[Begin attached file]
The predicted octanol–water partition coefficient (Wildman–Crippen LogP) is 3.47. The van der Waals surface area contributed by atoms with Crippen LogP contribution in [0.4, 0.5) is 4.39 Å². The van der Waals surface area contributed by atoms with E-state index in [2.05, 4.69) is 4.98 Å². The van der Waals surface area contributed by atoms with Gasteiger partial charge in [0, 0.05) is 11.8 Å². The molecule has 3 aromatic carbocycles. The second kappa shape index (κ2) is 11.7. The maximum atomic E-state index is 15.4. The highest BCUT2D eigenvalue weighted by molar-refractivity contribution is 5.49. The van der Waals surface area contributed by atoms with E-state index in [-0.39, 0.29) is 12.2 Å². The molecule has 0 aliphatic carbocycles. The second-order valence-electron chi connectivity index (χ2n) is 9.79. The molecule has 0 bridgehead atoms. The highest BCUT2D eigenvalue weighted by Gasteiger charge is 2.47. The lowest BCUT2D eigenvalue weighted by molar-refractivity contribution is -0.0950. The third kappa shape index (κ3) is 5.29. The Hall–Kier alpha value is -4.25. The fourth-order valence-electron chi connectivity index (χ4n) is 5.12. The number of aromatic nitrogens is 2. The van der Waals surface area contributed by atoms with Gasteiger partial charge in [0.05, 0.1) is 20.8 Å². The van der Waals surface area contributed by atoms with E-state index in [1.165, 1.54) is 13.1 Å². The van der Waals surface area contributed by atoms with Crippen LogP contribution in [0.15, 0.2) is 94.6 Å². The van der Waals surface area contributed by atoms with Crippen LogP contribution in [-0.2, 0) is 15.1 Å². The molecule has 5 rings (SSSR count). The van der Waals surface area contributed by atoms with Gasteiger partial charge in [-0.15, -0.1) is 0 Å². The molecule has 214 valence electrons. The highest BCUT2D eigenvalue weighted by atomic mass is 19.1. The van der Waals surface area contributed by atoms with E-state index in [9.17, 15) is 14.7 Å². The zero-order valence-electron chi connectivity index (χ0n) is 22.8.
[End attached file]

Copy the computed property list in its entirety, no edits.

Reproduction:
The predicted octanol–water partition coefficient (Wildman–Crippen LogP) is 3.47. The van der Waals surface area contributed by atoms with Crippen LogP contribution in [0.4, 0.5) is 4.39 Å². The van der Waals surface area contributed by atoms with E-state index in [2.05, 4.69) is 4.98 Å². The van der Waals surface area contributed by atoms with Gasteiger partial charge in [0, 0.05) is 11.8 Å². The molecule has 3 aromatic carbocycles. The second kappa shape index (κ2) is 11.7. The maximum atomic E-state index is 15.4. The highest BCUT2D eigenvalue weighted by molar-refractivity contribution is 5.49. The van der Waals surface area contributed by atoms with E-state index in [-0.39, 0.29) is 12.2 Å². The molecule has 0 aliphatic carbocycles. The second-order valence-electron chi connectivity index (χ2n) is 9.79. The molecule has 0 bridgehead atoms. The highest BCUT2D eigenvalue weighted by Gasteiger charge is 2.47. The lowest BCUT2D eigenvalue weighted by molar-refractivity contribution is -0.0950. The third kappa shape index (κ3) is 5.29. The Hall–Kier alpha value is -4.25. The fourth-order valence-electron chi connectivity index (χ4n) is 5.12. The number of aromatic nitrogens is 2. The van der Waals surface area contributed by atoms with Gasteiger partial charge in [0.05, 0.1) is 20.8 Å². The van der Waals surface area contributed by atoms with E-state index in [1.165, 1.54) is 13.1 Å². The van der Waals surface area contributed by atoms with Crippen LogP contribution in [0.15, 0.2) is 94.6 Å². The van der Waals surface area contributed by atoms with Crippen LogP contribution in [-0.2, 0) is 15.1 Å². The molecule has 5 rings (SSSR count). The van der Waals surface area contributed by atoms with Gasteiger partial charge in [-0.15, -0.1) is 0 Å². The molecule has 214 valence electrons. The highest BCUT2D eigenvalue weighted by atomic mass is 19.1. The van der Waals surface area contributed by atoms with E-state index in [9.17, 15) is 14.7 Å². The zero-order valence-electron chi connectivity index (χ0n) is 22.8.